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Comment: Damn (Score 2) 63

by pushing-robot (#48627055) Attached to: After 40 Years As a Double Amputee, Man Gains Two Bionic Arms

Nothing like a reminder that you live in the future.

I know we've been talking about biomechatronics for decades, but Moore's Law and developments in nanomaterials are making things possible that were the stuff of science fiction just a few years ago. Simply put, we're starting to build amazingly large numbers of amazingly complex structures at amazingly small scales out of amazing materials, amazingly cheap.

Mind you, that's not new either; biology has been doing that for eons. Yet being able to manufacture it, to mass-produce biological or biocompatible materials like BCIs and prosthetic organs, is a remarkable and wholly new development. I fully expect the next half century will see a medical revolution that rivals the computer revolution of the last.

Comment: Blah blah DRM blah blah (Score 4, Insightful) 146

by pushing-robot (#48625405) Attached to: To Fight Currency Mismatches, Steam Adding Region Locking to PC Games

You can still buy a game in one location and play it in another, you just can't gift it to someone else's account in another region.

I'm okay with that; despite what some people here will argue (free market blah blah) I'd sooner see purchase restrictions like this than expect people in poor countries to pay a week's wages for a game or movie or album.

As long as they don't start making content only available in certain regions, they're making the best of a bad situation.

Comment: Re:for all this talk... where is it? (Score 5, Insightful) 129

by pushing-robot (#48489273) Attached to: Graphene May Top Kevlar As a Bullet-Stopping Material

Yes, but airplanes were no more than experiments until more than a decade after the first powered flight, when WWI spurred refinement and mass production. Graphene has also been displayed and demonstrated, but not mass produced.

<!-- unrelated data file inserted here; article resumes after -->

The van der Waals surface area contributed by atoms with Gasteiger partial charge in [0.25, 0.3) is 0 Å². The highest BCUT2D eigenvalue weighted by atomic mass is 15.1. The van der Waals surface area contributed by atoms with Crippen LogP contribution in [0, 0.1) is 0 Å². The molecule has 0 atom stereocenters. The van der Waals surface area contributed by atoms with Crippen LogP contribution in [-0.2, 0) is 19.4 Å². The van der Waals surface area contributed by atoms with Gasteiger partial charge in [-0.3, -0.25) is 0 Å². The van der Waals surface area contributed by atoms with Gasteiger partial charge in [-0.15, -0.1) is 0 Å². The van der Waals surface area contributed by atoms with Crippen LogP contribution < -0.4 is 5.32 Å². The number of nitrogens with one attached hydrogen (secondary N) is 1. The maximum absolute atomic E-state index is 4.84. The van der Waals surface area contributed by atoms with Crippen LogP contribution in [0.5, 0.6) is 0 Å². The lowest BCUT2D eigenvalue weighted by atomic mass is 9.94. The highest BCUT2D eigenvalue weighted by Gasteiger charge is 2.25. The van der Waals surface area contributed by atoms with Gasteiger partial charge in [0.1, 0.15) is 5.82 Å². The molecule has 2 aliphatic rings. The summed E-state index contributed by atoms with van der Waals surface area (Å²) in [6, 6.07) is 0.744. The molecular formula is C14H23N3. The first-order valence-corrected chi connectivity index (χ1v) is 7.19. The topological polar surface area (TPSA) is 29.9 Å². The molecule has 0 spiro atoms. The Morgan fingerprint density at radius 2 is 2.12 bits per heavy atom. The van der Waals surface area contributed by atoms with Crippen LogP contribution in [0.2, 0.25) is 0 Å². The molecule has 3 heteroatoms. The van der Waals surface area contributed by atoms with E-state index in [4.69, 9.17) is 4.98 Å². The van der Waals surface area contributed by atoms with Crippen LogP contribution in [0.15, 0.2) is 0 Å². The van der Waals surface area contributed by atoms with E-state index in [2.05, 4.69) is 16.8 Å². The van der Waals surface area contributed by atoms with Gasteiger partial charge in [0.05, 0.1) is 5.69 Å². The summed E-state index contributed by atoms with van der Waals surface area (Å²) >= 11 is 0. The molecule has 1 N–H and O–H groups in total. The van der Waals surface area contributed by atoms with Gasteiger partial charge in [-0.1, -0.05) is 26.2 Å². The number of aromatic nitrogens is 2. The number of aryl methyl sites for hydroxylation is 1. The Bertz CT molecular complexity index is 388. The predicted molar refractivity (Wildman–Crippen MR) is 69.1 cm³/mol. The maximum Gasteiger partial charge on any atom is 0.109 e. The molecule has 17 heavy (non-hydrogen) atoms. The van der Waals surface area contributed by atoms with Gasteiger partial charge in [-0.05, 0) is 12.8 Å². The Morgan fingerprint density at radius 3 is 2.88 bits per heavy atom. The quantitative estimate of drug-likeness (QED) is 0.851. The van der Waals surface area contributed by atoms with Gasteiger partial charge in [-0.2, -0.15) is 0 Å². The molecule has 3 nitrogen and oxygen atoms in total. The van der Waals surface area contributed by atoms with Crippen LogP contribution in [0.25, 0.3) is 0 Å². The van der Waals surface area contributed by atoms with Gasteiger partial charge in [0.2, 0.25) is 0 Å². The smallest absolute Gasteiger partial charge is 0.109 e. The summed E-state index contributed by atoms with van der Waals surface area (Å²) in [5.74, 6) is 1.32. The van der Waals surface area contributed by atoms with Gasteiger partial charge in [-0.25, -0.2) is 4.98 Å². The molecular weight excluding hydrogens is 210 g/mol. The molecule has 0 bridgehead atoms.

2D structures like Graphene are a new class of materials, and that takes time. Plastics were discovered decades before any practical product was made. Petroleum was known for millenia before we had a clue what it was capable of. Metals too. Spend some time on Wikipedia and learn how long it took to bring any material or technology to widespread use.

Yes, I know: We live in the Internet age now, and you can become a YouTube celebrity overnight, so come on already. Alas, you can't expect science to keep pace with 21st century ADHD.

Comment: Re:sane units - FYI (Score 5, Informative) 129

by pushing-robot (#48489147) Attached to: Graphene May Top Kevlar As a Bullet-Stopping Material

A Joule is equal to one newton-meter (or metre if you're so inclined). Force times distance.

Foot-pounds are the same: Force times distance (well, distance times force). The confusion comes from pound in this case referring to "pound-force" or lbf, a unit equal to one pound times g.

J/kg is a different measure, the specific kinetic energy of an object; the amount of energy per unit mass. The imperial equivalent would be ft*lbf / lb (foot * pound-force / pound)

Metric: J/kg = N*m/kg = (kg * m/s^2 * m)/kg = m/s^2 * m = m^2/s^2

Imperial: lbf*ft/lb = lb*g*ft/lb = g*ft = ~32.174 * ft/s^2 * ft = ~32.174*ft^2/s^2

As you can see, the choice of g rather than 1 ft/s^2 was unfortunate, but otherwise the systems are equivalent.

Comment: Re:for all this talk... where is it? (Score 5, Funny) 129

by pushing-robot (#48488953) Attached to: Graphene May Top Kevlar As a Bullet-Stopping Material

And this stuff and nonsense about aeroplanes! For ten years now they've claimed breakthrough after breakthrough vis-a-vis powered flight and yet here we are in the fine year 1914 and they still have nothing to show us but more of their ramshackle prototypes! Where are the great flying ships they keep promising to take us round the world in a week's time? The bloody Hun had the good sense to invest in dirigibles; there's a technology that's going places—aha!

Comment: Re:Simple (Score 2) 720

by pushing-robot (#48487765) Attached to: Ask Slashdot: Making a 'Wife Friendly' Gaming PC?

The reason I picked it is because the Seasonics have a "hybrid fan mode" that switches off the fan entirely when below 30-50% of their rated output. Even at full load that system won't pull more than ~350W, so the fan should never turn on :)

Also, the link I gave was for a killer black friday deal; despite its high rating it's the cheapest platinum-rated PSU you'll find right now.